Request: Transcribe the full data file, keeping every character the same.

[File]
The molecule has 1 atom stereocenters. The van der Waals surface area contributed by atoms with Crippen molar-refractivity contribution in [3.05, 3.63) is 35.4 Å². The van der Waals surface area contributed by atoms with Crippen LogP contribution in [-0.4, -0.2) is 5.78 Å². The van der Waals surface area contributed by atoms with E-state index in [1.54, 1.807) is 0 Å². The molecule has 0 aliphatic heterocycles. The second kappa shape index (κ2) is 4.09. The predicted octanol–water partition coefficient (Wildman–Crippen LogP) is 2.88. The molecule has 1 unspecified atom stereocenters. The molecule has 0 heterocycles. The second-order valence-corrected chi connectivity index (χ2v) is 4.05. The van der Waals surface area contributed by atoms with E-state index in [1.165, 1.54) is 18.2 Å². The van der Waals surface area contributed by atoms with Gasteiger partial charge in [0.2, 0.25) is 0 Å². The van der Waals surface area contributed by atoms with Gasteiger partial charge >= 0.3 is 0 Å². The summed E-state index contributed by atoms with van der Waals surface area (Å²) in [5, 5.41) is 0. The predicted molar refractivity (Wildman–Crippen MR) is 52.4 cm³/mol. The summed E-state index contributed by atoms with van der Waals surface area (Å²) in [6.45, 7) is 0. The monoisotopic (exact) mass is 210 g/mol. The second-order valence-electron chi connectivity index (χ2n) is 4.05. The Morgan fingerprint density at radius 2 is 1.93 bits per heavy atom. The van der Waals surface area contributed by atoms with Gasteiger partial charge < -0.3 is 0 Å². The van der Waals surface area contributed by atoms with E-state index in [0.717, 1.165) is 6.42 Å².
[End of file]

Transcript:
The molecule has 1 atom stereocenters. The van der Waals surface area contributed by atoms with Crippen molar-refractivity contribution in [3.05, 3.63) is 35.4 Å². The van der Waals surface area contributed by atoms with Crippen LogP contribution in [-0.4, -0.2) is 5.78 Å². The van der Waals surface area contributed by atoms with E-state index in [1.54, 1.807) is 0 Å². The molecule has 0 aliphatic heterocycles. The second kappa shape index (κ2) is 4.09. The predicted octanol–water partition coefficient (Wildman–Crippen LogP) is 2.88. The molecule has 1 unspecified atom stereocenters. The molecule has 0 heterocycles. The second-order valence-corrected chi connectivity index (χ2v) is 4.05. The van der Waals surface area contributed by atoms with E-state index in [1.165, 1.54) is 18.2 Å². The van der Waals surface area contributed by atoms with Gasteiger partial charge in [0.2, 0.25) is 0 Å². The van der Waals surface area contributed by atoms with Gasteiger partial charge >= 0.3 is 0 Å². The summed E-state index contributed by atoms with van der Waals surface area (Å²) in [5, 5.41) is 0. The predicted molar refractivity (Wildman–Crippen MR) is 52.4 cm³/mol. The summed E-state index contributed by atoms with van der Waals surface area (Å²) in [6.45, 7) is 0. The monoisotopic (exact) mass is 210 g/mol. The second-order valence-electron chi connectivity index (χ2n) is 4.05. The Morgan fingerprint density at radius 2 is 1.93 bits per heavy atom. The van der Waals surface area contributed by atoms with Gasteiger partial charge < -0.3 is 0 Å². The van der Waals surface area contributed by atoms with E-state index in [0.717, 1.165) is 6.42 Å².